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April 18, 2009

Ticket punched

His first hit in the Majors was a home run for the Milwaukee Brewers, so it is fitting that his latest home run was against them.

New York Mets slugger Gary Sheffield thrilled the 36,436 in attendance when he hit home run Number 500 and became the 25th player to accomplish the feat. I laid out his Hall of Fame candidacy
a few weeks back after the Tigers released need to repeat it.

That being are ten OTHER things that might interest you about Sheff's 500 dingers.

On September 8, 2008 (as a member of the Detroit Tigers), Sheffield’s grand slam against Oakland was determined to be the 250,000 home run in Major League history.

Sheffield went yard against 334 different pitchers. The first…Mark Langston. The latest…Mitch Stetter. Tom Glavine and Jamey Wright were victimized the most, giving up six long balls apiece.

Sheffield’s home run Friday night was his 51st game tying home run. Over his career, 203 of his 500 were go ahead shots, while another 4 were grand slams.

In 1996, Sheffield went deep 42 times for the Florida Marlins, setting a franchise record for the fish. In 6 seasons in Miami, Sheffield hit 122 home runs.

When Sheffield sent one out of Citi Field Friday night, it meant he had hit a home run in 41 different Major League ballparks.

Sheffield has hit a home run against all 30 Major League teams. If you count the Montreal Expos…he’s hit one against 31.

Sheffield hits a home run every 17.9 at bats, which nestles him right near Hall of Famers Reggie Jackson (17.52) and Duke Snider (17.6) on the all-time list.

Sheffield has played for and gone deep for eight teams. Milwaukee (1988-1991), San Diego (1992-1993), Florida (1993-1998), Los Angeles (1998-2001), Atlanta (2002-2003), New York Yankees (2004-2006), Detroit (2007-2008) and New York Mets (2009).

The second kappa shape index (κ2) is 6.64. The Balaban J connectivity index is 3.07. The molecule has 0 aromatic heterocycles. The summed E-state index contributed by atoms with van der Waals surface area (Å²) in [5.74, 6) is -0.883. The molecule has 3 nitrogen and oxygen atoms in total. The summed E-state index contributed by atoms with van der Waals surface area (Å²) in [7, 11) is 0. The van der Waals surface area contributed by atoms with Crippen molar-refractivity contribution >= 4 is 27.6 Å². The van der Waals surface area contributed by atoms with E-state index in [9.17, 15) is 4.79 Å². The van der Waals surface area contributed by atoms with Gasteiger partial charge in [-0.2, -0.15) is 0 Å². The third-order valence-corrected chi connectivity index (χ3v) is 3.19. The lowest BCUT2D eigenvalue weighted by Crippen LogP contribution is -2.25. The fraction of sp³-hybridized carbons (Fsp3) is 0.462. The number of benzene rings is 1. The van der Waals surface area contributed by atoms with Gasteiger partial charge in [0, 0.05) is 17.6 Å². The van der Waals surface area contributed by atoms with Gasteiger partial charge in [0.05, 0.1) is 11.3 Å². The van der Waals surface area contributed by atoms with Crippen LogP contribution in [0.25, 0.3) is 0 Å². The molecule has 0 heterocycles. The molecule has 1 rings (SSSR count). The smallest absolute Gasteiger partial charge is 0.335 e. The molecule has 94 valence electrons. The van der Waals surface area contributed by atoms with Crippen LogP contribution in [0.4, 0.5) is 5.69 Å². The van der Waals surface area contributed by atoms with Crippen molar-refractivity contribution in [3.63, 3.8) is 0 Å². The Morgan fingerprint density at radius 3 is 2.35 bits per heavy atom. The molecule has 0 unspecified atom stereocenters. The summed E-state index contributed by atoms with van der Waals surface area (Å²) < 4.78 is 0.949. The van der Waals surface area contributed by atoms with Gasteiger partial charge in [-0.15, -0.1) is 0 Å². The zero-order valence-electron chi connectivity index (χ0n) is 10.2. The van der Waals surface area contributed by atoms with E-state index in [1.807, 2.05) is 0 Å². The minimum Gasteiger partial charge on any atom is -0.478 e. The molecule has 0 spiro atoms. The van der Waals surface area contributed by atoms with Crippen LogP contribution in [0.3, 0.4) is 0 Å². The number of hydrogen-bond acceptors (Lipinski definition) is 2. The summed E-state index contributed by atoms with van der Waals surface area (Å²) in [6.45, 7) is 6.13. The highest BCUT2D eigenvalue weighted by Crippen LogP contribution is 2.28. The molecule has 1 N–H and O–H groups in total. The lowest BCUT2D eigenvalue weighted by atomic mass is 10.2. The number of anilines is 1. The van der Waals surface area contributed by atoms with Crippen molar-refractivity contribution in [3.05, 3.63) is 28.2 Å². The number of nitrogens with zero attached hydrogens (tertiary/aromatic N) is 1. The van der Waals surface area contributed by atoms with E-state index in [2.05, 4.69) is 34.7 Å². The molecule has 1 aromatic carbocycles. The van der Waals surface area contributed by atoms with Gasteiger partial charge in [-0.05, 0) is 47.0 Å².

In 28 pinch hit at bats, Sheffield has 10 hits…2 of them (Friday night’s included) have been home runs. The other was July 20, 1994 off Jeff Brantley.

Sheffield is 6 for 21 (.286 batting average) against his legendary uncle Dwight Gooden. The “0” stands for how many times he circled the bases against him.

BallHype: hype it up!


joelkirstein said...

Sheff deserves to get into the hall. He's not a first ballot inductee like some other guys, but his stats stack up plus he was more prolific offensively between the ages of 30 to 40, as opposed to the ages of 18 to 29. He helped the marlins win it all in 1997 and until this season, he was an everyday player. The voting BBWAA need to ignore his off-field side (tame compared to some) and just look at his consistency and he will get into Cooperstown eventually.

JB said...

Sheer numbers, he is in - no question. Top 5 all-time in bat speed. That being said, his problem(s) will be: being mentioned in the BALCO/steroids conversations and he was the most outspoken MLB'er during his service.
I appreciate that a helluva lot more than one cliche' after another when a player is interviewed. I remember an interview with him a few years ago when (in one of his many times) he spoke of racism in baseball, especially from owners and the media.
His point was how a guy like Len Dykstra who played balls-out defense, ran into walls and put his body on the line game in and game out was thought of as a gamer and earned the nickname, "Nails."
Yet another centerfielder who played balls-out defense, ran into walls and put his body on the line game in and game out was thought of as injury-prone. His name was Eric Davis.
Now I cannot tell you for certain if these distinctions were made due to race. But I can tell you I appreciate the opinion from someone who was on the inside and may have some merit in the comment.
That, in a nutshell (and potentially the BALCO/steroids mention) is what keeps him from first ballot and potentially the Hall itself. Ironically for voicing his opinion - which in America is a right. Whether you are black or white. The BBWAA doesn't take kindly to those who call their bluffs....